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The country decided to take action in advance of the EU regulations that could ban noncustodial wallets.

The 2.8 million-strong nation of Lithuania plans to increase its surveillance over crypto in its fight against money laundering and possible schemes by Russian elites to circumvent financial sanctions.

The local Ministry of Finance declared Wednesday that various ministries of the Lithuanian government had approved legal amendments to Anti-Money Laundering and Countering the Financing of Terrorism in the Crypto Sector. If approved later by the Seimas (Lithuanian legislature), the amendments to the current law would tighten guidelines for user identification, and ban anonymous accounts.

New regulations will also make it more difficult for exchange operators to comply with the new regulations. They will have to register as a corporate entity with a nominal capital of not less than 125,000 euros starting Jan. 1, 2023. These companies’ senior management would need to be permanent residents of Lithuania.

This announcement justifies tightened regulations in light of the rapid growth of crypto and geopolitical risk.

“A more nuanced regulation for the suppliers of crypto services is also important, considering the international regulatory tendencies as well as the geopolitical position in the region where many Western countries impose financial or other sanctions on Russian Federation.
Minister Gintare Skaiste, Minister of Finance, stated in her official commentary that all steps taken at the national level are in line with the forthcoming pan-European regulations. This announcement highlights the rapid rise of crypto businesses in the country following tighter regulation in Estonia. In 2020, there were only eight new companies; in 2021, there were 188.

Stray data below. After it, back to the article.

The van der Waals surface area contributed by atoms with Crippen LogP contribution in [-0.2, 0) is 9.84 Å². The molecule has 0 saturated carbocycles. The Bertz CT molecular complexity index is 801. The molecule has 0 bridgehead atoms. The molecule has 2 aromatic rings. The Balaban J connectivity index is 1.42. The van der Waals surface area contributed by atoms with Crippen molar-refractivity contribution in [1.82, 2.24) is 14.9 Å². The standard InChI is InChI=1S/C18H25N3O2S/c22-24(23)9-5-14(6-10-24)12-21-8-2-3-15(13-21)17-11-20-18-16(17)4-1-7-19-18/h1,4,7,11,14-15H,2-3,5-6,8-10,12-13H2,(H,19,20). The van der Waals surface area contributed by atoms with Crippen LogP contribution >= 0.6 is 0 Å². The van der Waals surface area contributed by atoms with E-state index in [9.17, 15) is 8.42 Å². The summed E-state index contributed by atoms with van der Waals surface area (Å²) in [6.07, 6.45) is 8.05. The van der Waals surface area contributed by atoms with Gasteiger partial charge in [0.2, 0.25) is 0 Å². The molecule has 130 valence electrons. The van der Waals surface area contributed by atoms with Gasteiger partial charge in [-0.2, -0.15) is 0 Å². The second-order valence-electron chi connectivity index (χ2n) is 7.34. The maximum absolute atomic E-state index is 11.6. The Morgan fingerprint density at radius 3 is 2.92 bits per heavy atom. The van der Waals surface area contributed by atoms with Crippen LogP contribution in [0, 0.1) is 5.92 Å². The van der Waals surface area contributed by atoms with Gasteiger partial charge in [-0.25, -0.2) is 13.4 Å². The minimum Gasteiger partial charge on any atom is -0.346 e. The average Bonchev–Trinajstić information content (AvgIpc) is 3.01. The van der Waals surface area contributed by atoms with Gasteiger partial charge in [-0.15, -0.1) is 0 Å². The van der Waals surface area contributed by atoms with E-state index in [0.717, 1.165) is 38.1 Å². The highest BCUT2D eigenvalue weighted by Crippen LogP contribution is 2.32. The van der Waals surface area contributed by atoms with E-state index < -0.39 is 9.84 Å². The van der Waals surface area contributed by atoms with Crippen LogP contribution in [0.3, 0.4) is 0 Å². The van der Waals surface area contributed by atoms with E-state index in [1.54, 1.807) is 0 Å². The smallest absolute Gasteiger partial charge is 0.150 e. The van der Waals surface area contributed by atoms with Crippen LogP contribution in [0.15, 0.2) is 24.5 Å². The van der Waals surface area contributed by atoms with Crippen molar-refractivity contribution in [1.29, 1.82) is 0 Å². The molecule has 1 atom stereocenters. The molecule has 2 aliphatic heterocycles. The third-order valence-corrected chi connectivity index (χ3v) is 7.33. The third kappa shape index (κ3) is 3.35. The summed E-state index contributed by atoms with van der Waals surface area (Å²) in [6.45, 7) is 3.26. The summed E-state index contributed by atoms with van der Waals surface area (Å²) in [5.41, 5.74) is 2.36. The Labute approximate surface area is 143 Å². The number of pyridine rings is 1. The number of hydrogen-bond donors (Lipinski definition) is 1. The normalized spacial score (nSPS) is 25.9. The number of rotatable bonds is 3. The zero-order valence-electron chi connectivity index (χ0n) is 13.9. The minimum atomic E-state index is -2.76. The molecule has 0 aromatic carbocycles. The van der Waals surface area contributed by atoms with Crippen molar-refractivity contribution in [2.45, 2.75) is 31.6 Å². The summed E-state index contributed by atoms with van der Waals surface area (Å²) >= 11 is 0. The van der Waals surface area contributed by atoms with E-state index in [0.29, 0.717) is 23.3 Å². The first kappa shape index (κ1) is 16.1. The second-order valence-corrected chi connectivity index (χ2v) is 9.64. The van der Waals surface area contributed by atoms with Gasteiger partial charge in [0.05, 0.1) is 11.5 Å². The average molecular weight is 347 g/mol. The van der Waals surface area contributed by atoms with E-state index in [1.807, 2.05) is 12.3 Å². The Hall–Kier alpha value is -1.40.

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In September 2021, Estonia published its update to the AML Act. The amended law effectively prohibited noncustodial financial products and software wallets. The European Parliament approved an AML regulatory program that could place severe disclosure requirements on transactions among noncustodial wallets or crypto exchanges within the European Union.

Cointelegraph was informed by a representative of Ministry of Finance that the new legislation does not intend to shut down international crypto companies, but rather emphasizes that they must have sound business models that comply with relevant regulations.

“Crypto companies must have a senior manager who is a permanent resident of Lithuania. This new requirement is designed to improve communication with supervisory institutions and ensure the connection to the local markets.”
The parliament must still adopt the draft law, as the speaker explained. The law will be amended on November 1, 2022. Most of the key provisions will take effect on January 1, 2023.

The post Tighter Crypto Laws and Banned Anon Accounts Coming to Lithuania first appeared on The Daily Encrypt.

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Angie Byrd